When I was asked if I would do an issue ad about Jay Inslee’s decision-making process, they explained that I would be one of about a dozen folks, scheduled for about an hour of filming during their two days of shooting.  I assumed that anything I said would be cut in (or edited out) with a number of other folks, each with a little sound bite.  I also imagined it would be a YouTube video, similar to what I’d seen all campaign season – not something with saturation airplay on all the major networks.

Unfortunately, I did not consider the impacts to my union.  I viewed this (incorrectly) as just, “Patti: doing an ad.”  Also unfortunately, for a number of reasons, I had viewed my political life very separately from my union life.  I’ve had my responsibilities as a member of our union reinforced, and now understand the formal process we use to endorse our union’s candidates.  To be clear, I never had a single thought of taking any action to hurt the union.  In fact, I LOVE our union, our brotherhood, the ties that bind us, and the memories and love that truly make us one big family.  My 29 years in our Fire Department is filled with hugs, tears, loads of laughs, intense situations, fear, courage and compassion – all moments shared with my brothers and sisters.  I have no greater respect for a group of people.  For that reason, I would never do anything to intentionally hurt anyone in that group, or the group as a whole.  Those that really know me, know that to be true.

For the individuals and groups that I hurt, I am truly sorry.  To know that my actions have injured another person is incredibly painful.  I came to realize that, much as I had invested so very much time, energy and money supporting my candidates, Local 27 and WSCFF had invested a great deal of time, energy and money supporting the candidates that our organization had endorsed through a formal process.  And in one fell swoop, I had been able to negate so many of others’ efforts.  It left me feeling like I’d used an unfair advantage.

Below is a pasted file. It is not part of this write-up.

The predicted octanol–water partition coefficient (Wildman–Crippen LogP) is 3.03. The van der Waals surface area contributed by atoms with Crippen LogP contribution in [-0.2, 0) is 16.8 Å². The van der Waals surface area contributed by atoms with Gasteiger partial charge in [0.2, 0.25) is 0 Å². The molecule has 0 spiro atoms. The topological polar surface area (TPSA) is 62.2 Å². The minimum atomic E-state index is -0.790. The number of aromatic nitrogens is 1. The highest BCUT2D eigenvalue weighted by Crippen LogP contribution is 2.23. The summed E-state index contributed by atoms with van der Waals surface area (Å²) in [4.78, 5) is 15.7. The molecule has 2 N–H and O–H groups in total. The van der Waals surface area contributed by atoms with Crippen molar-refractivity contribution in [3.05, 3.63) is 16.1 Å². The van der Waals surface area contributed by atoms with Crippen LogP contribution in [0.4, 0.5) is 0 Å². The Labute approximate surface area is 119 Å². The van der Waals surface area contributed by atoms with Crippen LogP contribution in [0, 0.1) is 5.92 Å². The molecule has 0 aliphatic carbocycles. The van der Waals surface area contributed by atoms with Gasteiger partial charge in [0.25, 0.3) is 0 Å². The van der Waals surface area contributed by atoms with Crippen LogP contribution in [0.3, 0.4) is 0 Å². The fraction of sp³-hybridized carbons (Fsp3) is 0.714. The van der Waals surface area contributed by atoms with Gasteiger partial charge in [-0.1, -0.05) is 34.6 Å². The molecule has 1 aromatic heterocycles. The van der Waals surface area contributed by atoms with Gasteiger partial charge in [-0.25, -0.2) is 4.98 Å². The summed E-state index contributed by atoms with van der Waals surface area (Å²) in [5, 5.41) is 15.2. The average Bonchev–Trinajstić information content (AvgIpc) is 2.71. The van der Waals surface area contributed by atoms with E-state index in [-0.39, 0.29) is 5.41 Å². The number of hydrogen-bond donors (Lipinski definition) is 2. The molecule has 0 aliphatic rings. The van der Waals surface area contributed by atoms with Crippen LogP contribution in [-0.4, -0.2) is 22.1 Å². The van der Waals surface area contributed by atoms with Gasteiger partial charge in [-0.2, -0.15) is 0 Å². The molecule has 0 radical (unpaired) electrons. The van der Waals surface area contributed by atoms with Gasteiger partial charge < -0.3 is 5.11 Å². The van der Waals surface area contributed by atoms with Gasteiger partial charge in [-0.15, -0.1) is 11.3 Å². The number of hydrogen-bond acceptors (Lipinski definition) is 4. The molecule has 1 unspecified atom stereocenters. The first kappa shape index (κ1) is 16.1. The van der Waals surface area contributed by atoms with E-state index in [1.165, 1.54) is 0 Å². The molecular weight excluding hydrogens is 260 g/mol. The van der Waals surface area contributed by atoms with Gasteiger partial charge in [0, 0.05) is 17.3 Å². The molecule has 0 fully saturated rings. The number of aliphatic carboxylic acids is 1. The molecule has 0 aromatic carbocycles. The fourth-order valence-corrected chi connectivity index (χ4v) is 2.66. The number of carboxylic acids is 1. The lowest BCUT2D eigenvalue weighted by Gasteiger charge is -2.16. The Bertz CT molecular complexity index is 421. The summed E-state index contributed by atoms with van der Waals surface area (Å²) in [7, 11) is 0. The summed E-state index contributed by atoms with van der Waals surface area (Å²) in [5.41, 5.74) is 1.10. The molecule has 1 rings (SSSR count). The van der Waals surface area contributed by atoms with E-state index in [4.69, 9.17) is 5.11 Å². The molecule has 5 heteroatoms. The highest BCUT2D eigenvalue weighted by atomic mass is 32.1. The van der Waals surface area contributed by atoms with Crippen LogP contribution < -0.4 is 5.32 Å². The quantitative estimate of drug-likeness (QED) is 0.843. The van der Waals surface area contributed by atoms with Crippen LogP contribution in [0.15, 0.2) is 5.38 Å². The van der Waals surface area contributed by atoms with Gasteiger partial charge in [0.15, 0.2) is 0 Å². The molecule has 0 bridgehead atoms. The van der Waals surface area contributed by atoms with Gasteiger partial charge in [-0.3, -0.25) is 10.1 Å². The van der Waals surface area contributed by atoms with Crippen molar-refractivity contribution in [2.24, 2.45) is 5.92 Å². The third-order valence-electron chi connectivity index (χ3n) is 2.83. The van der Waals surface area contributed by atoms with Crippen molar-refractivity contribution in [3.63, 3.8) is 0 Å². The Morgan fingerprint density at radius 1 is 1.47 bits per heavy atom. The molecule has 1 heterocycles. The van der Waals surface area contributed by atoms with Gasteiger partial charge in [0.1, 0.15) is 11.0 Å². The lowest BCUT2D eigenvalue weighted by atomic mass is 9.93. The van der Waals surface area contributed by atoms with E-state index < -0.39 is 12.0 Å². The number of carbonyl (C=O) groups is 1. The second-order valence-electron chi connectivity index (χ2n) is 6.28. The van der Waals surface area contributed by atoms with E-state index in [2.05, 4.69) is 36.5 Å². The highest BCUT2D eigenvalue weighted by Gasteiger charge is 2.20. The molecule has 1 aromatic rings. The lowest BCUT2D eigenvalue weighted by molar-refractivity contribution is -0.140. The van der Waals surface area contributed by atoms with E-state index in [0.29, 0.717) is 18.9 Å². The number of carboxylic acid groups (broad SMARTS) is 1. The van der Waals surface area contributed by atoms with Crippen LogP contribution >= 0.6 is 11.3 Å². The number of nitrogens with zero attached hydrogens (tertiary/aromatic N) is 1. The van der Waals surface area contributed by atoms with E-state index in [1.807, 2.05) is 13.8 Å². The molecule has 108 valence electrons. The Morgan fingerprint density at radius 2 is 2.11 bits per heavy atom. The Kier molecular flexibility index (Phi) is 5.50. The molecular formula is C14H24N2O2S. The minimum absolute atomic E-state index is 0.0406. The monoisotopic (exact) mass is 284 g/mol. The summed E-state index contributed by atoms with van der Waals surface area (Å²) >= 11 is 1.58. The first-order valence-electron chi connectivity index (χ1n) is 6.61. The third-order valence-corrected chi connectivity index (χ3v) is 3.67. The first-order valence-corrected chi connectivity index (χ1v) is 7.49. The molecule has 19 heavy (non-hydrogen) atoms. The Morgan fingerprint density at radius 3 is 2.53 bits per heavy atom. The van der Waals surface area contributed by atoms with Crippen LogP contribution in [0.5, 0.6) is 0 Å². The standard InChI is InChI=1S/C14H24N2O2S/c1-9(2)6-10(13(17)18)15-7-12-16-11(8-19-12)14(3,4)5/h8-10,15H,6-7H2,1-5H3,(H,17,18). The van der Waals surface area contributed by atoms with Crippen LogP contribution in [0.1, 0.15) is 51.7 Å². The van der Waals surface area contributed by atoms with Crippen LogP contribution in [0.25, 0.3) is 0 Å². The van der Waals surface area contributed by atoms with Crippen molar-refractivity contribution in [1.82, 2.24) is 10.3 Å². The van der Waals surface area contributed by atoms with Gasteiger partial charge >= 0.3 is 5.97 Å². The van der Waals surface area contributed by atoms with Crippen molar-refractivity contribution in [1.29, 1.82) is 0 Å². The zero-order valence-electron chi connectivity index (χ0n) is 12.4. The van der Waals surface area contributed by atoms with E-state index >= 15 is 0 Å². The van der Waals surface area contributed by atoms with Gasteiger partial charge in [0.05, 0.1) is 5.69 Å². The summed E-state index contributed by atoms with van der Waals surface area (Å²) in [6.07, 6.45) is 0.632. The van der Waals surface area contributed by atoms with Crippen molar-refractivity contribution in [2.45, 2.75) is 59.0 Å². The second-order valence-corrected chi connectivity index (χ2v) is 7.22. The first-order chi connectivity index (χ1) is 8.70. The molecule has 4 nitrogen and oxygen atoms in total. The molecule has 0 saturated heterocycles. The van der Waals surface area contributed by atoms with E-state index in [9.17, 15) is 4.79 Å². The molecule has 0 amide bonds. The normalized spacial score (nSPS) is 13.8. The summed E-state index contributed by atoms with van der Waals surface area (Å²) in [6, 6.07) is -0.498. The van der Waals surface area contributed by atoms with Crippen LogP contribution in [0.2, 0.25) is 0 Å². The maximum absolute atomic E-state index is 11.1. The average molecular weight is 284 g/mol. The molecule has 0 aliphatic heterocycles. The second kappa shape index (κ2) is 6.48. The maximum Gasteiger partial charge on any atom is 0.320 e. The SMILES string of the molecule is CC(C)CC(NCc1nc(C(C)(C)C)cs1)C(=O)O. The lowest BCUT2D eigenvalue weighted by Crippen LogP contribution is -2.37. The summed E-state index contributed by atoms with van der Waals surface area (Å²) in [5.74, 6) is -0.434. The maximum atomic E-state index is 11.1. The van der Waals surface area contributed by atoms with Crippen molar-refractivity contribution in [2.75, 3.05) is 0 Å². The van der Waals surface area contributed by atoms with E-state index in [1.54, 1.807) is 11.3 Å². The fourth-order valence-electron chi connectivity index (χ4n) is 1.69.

Things that I have learned from this difficult experience are multi-faceted.

  • When we join a club, or group, or organization, we enjoy the benefits that that association affords us.  It requires that we play by the rules of the game.
  • Local 27 and WSCFF have a process of deciding how we will be represented, and it is necessary and proper for us to become involved with that process.  Just like getting involved in politics, getting involved in the union process is our opportunity to have our voice heard.  And then, we all agree to go along with the will of the majority.
  • Situations are not always as they seem.
  • The firefighters represented by Local 27 are a very fortunate bunch.  We have a leadership that is thoughtful, principled, VERY hard-working, and value highly the “unity” aspect of “union”.
  • Generally (not unlike our political campaigns), our individual impacts on the outcome of any union actions, are directly proportional to the efforts we contribute.

Thank you to all who have supported me via notes, letters, phone calls, and kind smiles and hugs.  This has meant more to me than you can all know, during a particularly ugly and nasty time.  Thank you to the WSCFF for their sober attitude and receptive approach.  I especially wish to thank Kenny Stuart for his decent, thoughtful and unifying response.

Moving forward, my intentions are to decrease my outside political activity, and to increase my involvement with the union.  I’m looking forward to Kenny’s upcoming request for PAC members to serve in the upcoming year, which will be, as Kenny reminds us, one which will be important for our organization.